A Prelude to Speech: How the Brain Forms Words

Posted by in categories: biotech/medical, cyborgs, neuroscience

Summary: Researchers made a groundbreaking discovery on how the human brain forms words before speaking. By utilizing Neuropixels probes, they’ve mapped out how neurons represent speech sounds and assemble them into language.

This study not only sheds light on the complex cognitive steps involved in speech production but also opens up possibilities for treating speech and language disorders. The technology could lead to artificial prosthetics for synthetic speech, benefiting those with neurological disorders.

Feb 26, 2024

Why PTSD Patients Relive Highly Charged Fear Memories in Sleep

Posted by in categories: biotech/medical, neuroscience

Summary: In people with PTSD, during REM sleep norepinephrine and serotonin levels remain high, reducing the brain’s ability to inhibit fear-expression neurons through neural rhythms sent between the prefrontal cortex and amygdala. Those with PTSD require higher frequency rhythms to extinguish fear memories. Researchers say unlocking the higher frequencies via therapies could help to restore quality sleep in those with PTSD.

Source: Virginia Tech.

During periods of rapid eye movement (REM) sleep, brain activity often resembles that of awake behavior. At times, the brain can actually be more active during REM sleep than when you’re awake. It’s why REM sleep is sometimes called “paradoxical sleep,” said Virginia Tech neuroscientist Sujith Vijayan.

Feb 26, 2024

Abnormal 12-Hour Cyclic Gene Activity Found in Schizophrenic Brains

Posted by in categories: biotech/medical, neuroscience

Summary: Postmortem brains of those with schizophrenia have fewer genes associated with 12-hour activity cycles in the dorsolateral prefrontal cortex. Mitochondrial-related genes in the dlPFC did maintain a 12-hour rhythm, but their activity did not peak at normal times.

Source: PLOS

Researchers at the University of Pittsburgh School of Medicine, U.S. present the first evidence of 12-hour cycles of gene activity in the human brain.

Feb 26, 2024

Scientists Find Link Between ADHD, Depression and Hypersexuality

Posted by in categories: biotech/medical, neuroscience, sex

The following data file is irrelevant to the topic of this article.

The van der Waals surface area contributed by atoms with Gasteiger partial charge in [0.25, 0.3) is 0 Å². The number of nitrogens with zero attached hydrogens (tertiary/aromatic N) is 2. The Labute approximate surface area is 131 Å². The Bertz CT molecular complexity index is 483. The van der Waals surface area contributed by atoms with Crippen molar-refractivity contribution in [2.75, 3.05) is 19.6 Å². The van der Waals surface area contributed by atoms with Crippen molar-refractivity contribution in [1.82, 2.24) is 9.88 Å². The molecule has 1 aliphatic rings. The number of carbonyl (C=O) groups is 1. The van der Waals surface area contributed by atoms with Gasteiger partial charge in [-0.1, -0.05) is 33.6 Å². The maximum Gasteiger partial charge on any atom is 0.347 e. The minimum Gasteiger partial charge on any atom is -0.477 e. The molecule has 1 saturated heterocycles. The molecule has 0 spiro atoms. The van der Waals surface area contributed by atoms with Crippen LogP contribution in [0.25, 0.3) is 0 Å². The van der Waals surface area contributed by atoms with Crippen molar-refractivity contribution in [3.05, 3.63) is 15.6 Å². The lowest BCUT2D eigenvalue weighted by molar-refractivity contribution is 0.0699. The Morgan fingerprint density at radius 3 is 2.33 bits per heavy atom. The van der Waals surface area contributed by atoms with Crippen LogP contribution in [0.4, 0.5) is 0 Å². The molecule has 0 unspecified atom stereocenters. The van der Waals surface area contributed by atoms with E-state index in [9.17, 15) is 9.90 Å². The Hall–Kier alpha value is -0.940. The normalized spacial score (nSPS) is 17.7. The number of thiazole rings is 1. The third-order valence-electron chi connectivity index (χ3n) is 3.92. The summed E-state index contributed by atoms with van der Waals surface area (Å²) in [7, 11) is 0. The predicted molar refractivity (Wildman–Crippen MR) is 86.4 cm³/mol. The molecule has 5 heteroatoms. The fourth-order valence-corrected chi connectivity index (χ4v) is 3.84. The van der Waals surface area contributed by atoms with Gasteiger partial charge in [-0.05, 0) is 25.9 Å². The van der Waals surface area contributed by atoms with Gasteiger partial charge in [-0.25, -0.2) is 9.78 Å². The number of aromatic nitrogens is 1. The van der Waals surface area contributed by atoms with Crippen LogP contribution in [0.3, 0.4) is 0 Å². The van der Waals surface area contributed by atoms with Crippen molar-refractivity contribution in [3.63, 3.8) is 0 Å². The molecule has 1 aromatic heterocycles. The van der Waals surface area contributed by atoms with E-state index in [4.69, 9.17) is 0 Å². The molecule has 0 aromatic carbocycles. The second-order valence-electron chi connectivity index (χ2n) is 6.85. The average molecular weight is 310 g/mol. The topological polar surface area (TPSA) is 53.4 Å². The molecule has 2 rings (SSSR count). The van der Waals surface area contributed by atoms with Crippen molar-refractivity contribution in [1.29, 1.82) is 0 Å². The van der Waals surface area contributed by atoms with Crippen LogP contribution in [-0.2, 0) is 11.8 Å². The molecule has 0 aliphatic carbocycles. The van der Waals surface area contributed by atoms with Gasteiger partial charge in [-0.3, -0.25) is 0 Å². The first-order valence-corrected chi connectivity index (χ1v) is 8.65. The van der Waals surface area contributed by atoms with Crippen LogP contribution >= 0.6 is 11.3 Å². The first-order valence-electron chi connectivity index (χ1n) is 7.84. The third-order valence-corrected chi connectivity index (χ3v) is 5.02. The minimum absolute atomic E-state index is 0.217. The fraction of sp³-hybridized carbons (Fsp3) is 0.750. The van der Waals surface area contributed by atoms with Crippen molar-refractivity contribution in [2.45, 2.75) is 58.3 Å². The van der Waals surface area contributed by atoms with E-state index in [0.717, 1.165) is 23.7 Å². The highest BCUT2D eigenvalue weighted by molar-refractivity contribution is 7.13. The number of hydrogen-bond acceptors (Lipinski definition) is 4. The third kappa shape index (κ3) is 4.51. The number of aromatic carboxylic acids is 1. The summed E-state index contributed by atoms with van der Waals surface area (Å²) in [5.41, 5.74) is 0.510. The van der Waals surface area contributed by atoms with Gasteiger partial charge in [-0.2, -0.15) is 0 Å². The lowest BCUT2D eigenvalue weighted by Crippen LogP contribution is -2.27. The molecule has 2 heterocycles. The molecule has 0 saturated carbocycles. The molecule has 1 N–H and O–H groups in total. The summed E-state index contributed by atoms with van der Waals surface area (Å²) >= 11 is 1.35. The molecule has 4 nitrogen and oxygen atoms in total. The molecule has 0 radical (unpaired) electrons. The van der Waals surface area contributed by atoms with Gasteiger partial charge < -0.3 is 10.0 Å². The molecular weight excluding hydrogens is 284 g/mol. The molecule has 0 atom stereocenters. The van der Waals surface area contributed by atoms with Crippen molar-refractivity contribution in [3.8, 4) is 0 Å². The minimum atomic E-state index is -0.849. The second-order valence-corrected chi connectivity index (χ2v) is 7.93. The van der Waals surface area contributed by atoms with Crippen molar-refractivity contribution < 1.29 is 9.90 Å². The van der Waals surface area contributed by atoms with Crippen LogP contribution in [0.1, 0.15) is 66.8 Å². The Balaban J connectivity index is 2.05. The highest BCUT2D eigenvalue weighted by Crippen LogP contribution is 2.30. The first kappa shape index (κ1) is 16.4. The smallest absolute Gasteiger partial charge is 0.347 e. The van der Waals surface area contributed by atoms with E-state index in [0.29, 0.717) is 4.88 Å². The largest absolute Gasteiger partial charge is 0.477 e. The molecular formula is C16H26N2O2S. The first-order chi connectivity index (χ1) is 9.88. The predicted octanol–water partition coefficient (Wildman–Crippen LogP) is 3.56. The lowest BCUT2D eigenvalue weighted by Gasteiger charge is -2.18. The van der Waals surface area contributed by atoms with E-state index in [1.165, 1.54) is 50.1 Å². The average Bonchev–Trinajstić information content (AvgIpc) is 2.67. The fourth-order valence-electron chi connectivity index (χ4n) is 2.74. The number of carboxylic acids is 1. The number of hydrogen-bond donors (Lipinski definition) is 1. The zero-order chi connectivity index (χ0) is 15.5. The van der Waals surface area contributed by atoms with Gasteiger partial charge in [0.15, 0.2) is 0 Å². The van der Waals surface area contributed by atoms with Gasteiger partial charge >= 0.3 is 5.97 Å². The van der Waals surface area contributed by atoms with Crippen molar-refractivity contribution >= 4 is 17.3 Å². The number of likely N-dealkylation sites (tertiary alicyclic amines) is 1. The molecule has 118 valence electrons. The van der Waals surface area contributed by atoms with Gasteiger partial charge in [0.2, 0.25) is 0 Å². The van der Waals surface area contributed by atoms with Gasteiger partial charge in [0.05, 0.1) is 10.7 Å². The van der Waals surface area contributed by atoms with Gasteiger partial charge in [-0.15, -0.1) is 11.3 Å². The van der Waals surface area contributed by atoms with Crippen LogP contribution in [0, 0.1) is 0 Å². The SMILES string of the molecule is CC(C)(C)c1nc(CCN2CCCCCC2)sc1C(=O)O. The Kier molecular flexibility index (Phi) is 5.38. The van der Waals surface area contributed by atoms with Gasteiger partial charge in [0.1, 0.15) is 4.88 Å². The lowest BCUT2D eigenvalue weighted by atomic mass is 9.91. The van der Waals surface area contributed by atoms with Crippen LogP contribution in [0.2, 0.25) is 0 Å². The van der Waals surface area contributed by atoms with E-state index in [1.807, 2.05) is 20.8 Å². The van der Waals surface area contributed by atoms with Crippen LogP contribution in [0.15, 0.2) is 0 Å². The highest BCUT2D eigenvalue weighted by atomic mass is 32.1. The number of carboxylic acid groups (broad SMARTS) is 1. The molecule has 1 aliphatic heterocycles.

Although the interplay between sex and mental health is well-studied, a new study suggests there may be a complex correlation between seemingly disparate disorders.

In a new paper published in the Journal of Affective Disorders Reports, a group of Italian psychology researchers say they’ve found a correlation between attention-deficit/hyperactivity disorder (ADHD), depressive symptoms, hypomania (the clinical term for “mania” or high energy) and hypersexuality, or an intense preoccupation with sexual thoughts and acts — and that people who experience these sets of symptoms may use sex as a sort of “self-medication.”

Study coauthors Giacomo Ciocca, a sexual psychology assistant professor at Rome’s Sapienza University, and Davide Doroldi, a clinical psychologist, told PsyPost that they were inspired to look into the possible link after observing higher rates of hypersexuality among people with ADHD.

Feb 26, 2024

Nutrients Direct Intestinal Stem Cell Function and Affect Aging

Posted by in categories: biotech/medical, life extension

The capacity of intestinal stem cells to maintain cellular balance in the gut decreases upon ageing. Researchers at the University of Helsinki have discovered a new mechanism of action between the nutrient adaptation of intestinal stem cells and ageing. The finding may make a difference when seeking ways to maintain the functional capacity of the ageing gut.

The cellular balance of the intestine is carefully regulated, and it is influenced, among other things, by nutrition: ample nutrition increases the total number of cells in the gut, whereas fasting decreases their number.

The relative number of different types of cells also changes according to nutrient status.

Page 6 of 2,493First345678910Last